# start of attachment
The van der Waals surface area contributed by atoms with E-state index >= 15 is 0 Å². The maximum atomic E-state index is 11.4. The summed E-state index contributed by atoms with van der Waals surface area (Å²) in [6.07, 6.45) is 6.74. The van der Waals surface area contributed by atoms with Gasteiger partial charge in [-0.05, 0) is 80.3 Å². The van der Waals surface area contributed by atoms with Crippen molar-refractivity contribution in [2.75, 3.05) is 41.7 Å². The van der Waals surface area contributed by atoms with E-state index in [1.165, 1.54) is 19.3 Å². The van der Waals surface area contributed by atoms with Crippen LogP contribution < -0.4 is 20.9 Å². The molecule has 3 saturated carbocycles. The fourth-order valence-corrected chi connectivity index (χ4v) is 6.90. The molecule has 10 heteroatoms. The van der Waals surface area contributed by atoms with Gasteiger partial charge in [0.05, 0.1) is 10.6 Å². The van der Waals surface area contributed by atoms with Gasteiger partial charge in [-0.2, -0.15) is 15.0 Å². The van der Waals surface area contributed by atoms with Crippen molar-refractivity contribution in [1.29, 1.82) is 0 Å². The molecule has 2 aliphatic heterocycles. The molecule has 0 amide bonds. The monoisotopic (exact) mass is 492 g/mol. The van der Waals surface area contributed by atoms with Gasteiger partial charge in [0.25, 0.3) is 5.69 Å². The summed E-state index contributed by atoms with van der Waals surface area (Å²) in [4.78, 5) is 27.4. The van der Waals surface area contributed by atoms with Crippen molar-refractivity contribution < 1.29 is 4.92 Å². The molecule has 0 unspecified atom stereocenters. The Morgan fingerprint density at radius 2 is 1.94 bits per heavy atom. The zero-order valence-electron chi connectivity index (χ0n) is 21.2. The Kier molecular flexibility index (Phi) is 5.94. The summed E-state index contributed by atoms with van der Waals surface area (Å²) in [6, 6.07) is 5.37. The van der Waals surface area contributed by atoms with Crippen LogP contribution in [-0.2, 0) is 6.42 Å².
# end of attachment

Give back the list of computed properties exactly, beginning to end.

The van der Waals surface area contributed by atoms with E-state index >= 15 is 0 Å². The maximum atomic E-state index is 11.4. The summed E-state index contributed by atoms with van der Waals surface area (Å²) in [6.07, 6.45) is 6.74. The van der Waals surface area contributed by atoms with Gasteiger partial charge in [-0.05, 0) is 80.3 Å². The van der Waals surface area contributed by atoms with Crippen molar-refractivity contribution in [2.75, 3.05) is 41.7 Å². The van der Waals surface area contributed by atoms with E-state index in [1.165, 1.54) is 19.3 Å². The van der Waals surface area contributed by atoms with Crippen LogP contribution < -0.4 is 20.9 Å². The molecule has 3 saturated carbocycles. The fourth-order valence-corrected chi connectivity index (χ4v) is 6.90. The molecule has 10 heteroatoms. The van der Waals surface area contributed by atoms with Gasteiger partial charge in [0.05, 0.1) is 10.6 Å². The van der Waals surface area contributed by atoms with Gasteiger partial charge in [-0.2, -0.15) is 15.0 Å². The van der Waals surface area contributed by atoms with Crippen molar-refractivity contribution in [1.29, 1.82) is 0 Å². The molecule has 2 aliphatic heterocycles. The molecule has 0 amide bonds. The monoisotopic (exact) mass is 492 g/mol. The van der Waals surface area contributed by atoms with Gasteiger partial charge in [0.25, 0.3) is 5.69 Å². The summed E-state index contributed by atoms with van der Waals surface area (Å²) in [4.78, 5) is 27.4. The van der Waals surface area contributed by atoms with Crippen molar-refractivity contribution < 1.29 is 4.92 Å². The molecule has 0 unspecified atom stereocenters. The Morgan fingerprint density at radius 2 is 1.94 bits per heavy atom. The zero-order valence-electron chi connectivity index (χ0n) is 21.2. The Kier molecular flexibility index (Phi) is 5.94. The summed E-state index contributed by atoms with van der Waals surface area (Å²) in [6, 6.07) is 5.37. The van der Waals surface area contributed by atoms with Crippen LogP contribution in [-0.2, 0) is 6.42 Å².